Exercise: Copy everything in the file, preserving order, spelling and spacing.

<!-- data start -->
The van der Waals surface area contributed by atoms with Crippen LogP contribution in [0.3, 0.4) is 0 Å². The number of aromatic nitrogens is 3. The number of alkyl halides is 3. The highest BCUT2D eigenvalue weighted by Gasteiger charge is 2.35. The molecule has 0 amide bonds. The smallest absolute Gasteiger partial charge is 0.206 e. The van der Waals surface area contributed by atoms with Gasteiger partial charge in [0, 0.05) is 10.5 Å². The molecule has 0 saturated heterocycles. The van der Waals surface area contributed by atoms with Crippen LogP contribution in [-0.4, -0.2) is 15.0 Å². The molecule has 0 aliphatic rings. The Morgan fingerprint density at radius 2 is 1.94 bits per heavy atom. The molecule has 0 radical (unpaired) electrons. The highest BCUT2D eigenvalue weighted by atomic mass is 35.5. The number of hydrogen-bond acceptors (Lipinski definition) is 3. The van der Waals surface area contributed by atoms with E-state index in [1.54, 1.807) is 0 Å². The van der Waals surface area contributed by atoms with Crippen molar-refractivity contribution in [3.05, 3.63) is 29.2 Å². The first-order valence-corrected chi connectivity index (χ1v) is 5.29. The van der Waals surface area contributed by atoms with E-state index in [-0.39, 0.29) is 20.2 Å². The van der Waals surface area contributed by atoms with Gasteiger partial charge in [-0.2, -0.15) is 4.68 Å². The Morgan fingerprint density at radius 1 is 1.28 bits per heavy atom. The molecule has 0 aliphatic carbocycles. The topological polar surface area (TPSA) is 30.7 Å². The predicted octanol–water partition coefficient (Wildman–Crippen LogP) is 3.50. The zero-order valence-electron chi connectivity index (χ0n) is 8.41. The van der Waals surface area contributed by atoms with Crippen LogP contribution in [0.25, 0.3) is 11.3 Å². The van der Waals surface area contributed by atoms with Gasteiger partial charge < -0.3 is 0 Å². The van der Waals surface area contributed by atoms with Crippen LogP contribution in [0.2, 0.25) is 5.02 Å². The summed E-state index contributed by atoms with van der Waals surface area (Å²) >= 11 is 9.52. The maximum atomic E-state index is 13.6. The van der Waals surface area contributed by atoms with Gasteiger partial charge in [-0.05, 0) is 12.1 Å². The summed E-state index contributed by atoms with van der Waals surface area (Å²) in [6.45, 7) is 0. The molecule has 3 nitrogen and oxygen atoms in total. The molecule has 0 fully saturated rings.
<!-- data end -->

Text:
The van der Waals surface area contributed by atoms with Crippen LogP contribution in [0.3, 0.4) is 0 Å². The number of aromatic nitrogens is 3. The number of alkyl halides is 3. The highest BCUT2D eigenvalue weighted by Gasteiger charge is 2.35. The molecule has 0 amide bonds. The smallest absolute Gasteiger partial charge is 0.206 e. The van der Waals surface area contributed by atoms with Gasteiger partial charge in [0, 0.05) is 10.5 Å². The molecule has 0 saturated heterocycles. The van der Waals surface area contributed by atoms with Crippen LogP contribution in [-0.4, -0.2) is 15.0 Å². The molecule has 0 aliphatic rings. The Morgan fingerprint density at radius 2 is 1.94 bits per heavy atom. The molecule has 0 radical (unpaired) electrons. The highest BCUT2D eigenvalue weighted by atomic mass is 35.5. The number of hydrogen-bond acceptors (Lipinski definition) is 3. The van der Waals surface area contributed by atoms with E-state index in [1.54, 1.807) is 0 Å². The van der Waals surface area contributed by atoms with Crippen molar-refractivity contribution in [3.05, 3.63) is 29.2 Å². The first-order valence-corrected chi connectivity index (χ1v) is 5.29. The van der Waals surface area contributed by atoms with E-state index in [-0.39, 0.29) is 20.2 Å². The van der Waals surface area contributed by atoms with Gasteiger partial charge in [-0.2, -0.15) is 4.68 Å². The Morgan fingerprint density at radius 1 is 1.28 bits per heavy atom. The molecule has 0 aliphatic carbocycles. The topological polar surface area (TPSA) is 30.7 Å². The predicted octanol–water partition coefficient (Wildman–Crippen LogP) is 3.50. The zero-order valence-electron chi connectivity index (χ0n) is 8.41. The van der Waals surface area contributed by atoms with Crippen LogP contribution in [0.25, 0.3) is 11.3 Å². The van der Waals surface area contributed by atoms with Gasteiger partial charge < -0.3 is 0 Å². The van der Waals surface area contributed by atoms with Crippen LogP contribution in [0.2, 0.25) is 5.02 Å². The summed E-state index contributed by atoms with van der Waals surface area (Å²) >= 11 is 9.52. The maximum atomic E-state index is 13.6. The van der Waals surface area contributed by atoms with Gasteiger partial charge in [-0.05, 0) is 12.1 Å². The summed E-state index contributed by atoms with van der Waals surface area (Å²) in [6.45, 7) is 0. The molecule has 3 nitrogen and oxygen atoms in total. The molecule has 0 fully saturated rings.